In my continuing series on being laid off, I thought I would talk about what I’ve learned about COBRA.
What Is COBRA?
COBRA (named for the Consolidated Omnibus Budget Reconciliation Act which governs it’s administration) is the system to retain your group health insurance after you leave a company. You always have COBRA rights regardless of why you were dismissed except in certain instances of gross misdemeanor (such as stealing), but few companies will try to enforce that since it requires a heavy burden of proof on the part of the company. So, even if you are fired, you still qualify for COBRA. The only circumstances where a company does not have to offer you benefits (other than the aforementioned gross misdemeanor) is if the company cancels all health coverage for all employees.
How Does COBRA Work?
Under COBRA, a company must allow you the option to continue your insurance at your own cost at no more than 102% of the cost they pay for the coverage (so no more than a 2% markup to cover administration costs). The company must notify you of your COBRA rights within 44 days of the event that qualifies you for COBRA (being laid off, fired, on maternity leave, etc.). You then have 60 days to respond with your election to receive COBRA benefits. On their COBRA notification form to you, they must provide the actual date you must respond by. If they don’t provide that date, they are not in compliance with the law. Your election must be postmarked no later than that date. After you make your election, you then have 45 days to make payment for all premiums up to that point.
How to Manipulate the System
If you have chronic health problems or require regular medications, and you have the money, you may want to just go ahead and elect your COBRA coverage. However, if you’re fairly healthy and you don’t think you’ll actually need coverage, you can put off making your decision for a while.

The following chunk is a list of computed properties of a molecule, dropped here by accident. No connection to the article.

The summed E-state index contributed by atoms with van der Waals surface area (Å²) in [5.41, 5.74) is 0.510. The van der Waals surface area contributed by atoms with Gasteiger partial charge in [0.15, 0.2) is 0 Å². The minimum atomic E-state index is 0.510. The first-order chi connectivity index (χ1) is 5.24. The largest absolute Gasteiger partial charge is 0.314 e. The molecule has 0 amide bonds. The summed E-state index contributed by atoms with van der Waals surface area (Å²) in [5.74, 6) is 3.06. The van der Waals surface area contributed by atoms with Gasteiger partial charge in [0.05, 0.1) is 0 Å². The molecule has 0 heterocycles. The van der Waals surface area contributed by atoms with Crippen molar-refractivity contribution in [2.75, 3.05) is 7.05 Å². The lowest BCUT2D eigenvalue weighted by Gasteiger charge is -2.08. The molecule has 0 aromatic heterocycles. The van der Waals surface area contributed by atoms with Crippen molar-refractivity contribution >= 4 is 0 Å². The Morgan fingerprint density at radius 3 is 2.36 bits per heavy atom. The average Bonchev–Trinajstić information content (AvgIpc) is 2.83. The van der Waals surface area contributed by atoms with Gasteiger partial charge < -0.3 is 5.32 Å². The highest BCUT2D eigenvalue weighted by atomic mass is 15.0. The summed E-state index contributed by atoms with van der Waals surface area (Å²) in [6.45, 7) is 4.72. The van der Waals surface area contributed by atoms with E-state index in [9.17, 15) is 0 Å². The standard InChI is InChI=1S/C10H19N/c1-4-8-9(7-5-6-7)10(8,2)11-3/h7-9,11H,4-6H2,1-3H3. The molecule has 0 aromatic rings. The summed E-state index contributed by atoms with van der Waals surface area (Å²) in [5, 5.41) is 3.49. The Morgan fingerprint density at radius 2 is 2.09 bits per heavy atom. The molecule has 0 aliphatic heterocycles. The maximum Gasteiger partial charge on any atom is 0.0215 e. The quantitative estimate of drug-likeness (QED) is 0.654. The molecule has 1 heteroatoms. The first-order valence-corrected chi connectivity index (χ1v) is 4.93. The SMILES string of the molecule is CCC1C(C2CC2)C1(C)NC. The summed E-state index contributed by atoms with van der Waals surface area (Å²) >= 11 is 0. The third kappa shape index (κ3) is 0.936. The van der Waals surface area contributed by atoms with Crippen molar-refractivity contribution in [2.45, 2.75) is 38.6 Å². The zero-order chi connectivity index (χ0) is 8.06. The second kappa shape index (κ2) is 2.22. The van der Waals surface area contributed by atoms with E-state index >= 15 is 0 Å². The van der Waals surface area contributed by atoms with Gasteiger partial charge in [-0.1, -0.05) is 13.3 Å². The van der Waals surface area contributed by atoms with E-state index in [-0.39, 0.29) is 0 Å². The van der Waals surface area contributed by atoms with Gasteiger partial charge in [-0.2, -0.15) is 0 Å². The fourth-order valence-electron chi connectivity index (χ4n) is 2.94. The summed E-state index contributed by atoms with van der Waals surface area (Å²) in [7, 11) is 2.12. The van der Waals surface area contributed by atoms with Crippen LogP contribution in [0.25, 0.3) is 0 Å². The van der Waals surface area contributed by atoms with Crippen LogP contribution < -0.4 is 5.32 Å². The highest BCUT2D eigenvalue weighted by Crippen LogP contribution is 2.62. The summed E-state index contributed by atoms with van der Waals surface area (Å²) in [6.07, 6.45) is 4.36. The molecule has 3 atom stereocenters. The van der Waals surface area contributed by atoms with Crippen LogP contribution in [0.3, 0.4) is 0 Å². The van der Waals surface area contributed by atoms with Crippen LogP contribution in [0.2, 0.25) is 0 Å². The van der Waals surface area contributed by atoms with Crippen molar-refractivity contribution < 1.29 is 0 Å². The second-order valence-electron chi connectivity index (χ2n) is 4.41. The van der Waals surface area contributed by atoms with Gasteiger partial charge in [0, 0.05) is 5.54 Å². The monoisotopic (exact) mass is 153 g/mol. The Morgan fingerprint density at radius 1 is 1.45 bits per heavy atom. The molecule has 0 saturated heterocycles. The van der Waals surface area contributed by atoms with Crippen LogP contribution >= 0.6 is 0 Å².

As I said above, you have 60 days to respond to your COBRA notification letter. You can wait until the last day, and mail you election form on that date (make sure it’s mailed early enough in the day to have that day postmarked). You then have 45 days to make your payments up to that point and coverage is retroactive to the end of your previous coverage.
If, in that time period, you don’t have any events that need coverage, then you can just let it go if you don’t want to pay for the coverage (or can’t afford to). If the company doesn’t receive your COBRA payment, then they’ll just not enroll you in coverage. However, if you have an event in the 105 day window (60 days notification and 45 for payment), then you can still be covered. So, if you have a car accident on day 100 and end up in the hospital for a day or two (or by some horrible fate – need an LA Bail Bondsman because you were at fault), just make sure you pay your premiums by day 105. You just tell the hospital that you have COBRA coverage pending, and they will usually hold charges pending your insurance information. This way you don’t have to actually pay for coverage of those 3.5 months unless it turns out you actually need it.
Pre-Existing Condition Coverage
Of course, if you have the funds to cover your COBRA, I do highly recommend that you take it, especially if you have pre-existing conditions. The law says that group insurance can only charge a pre-existing condition penalty for up to 12 months prior to the start of your coverage, but they have to credit you with any insurance coverage you had prior to that date that has no more than a 62 day break in coverage. So, if you were at your job and had group health coverage for a year or more, you would not be hit with the pre-existing condition clause on your new insurance if you didn’t have more than a 2 month break in coverage. So, if you have a pre-existing condition, and you don’t find a new job and get new coverage within the 62 day window, it might behoove you to elect COBRA coverage if you can afford it.
Remember, you might be able to get private health insurance cheaper than you can get COBRA. Always check with a local insurance agent to see if they can get a policy for you cheaper than COBRA. If you’re like me and have several chronic health conditions, that isn’t going to be possible. But if you’re young and healthy, you can get a fairly decent private policy much cheaper than your COBRA would cost. It never hurts to try anyway.
I am not an attorney or an insurance agent. This information is provided without warranty or guarantee. While I have tried to provide accurate information to the best of my knowledge, do not make your decisions solely on what I say. Check on-line (there are many sites covering COBRA coverage) and make sure you have the full information before making a decision.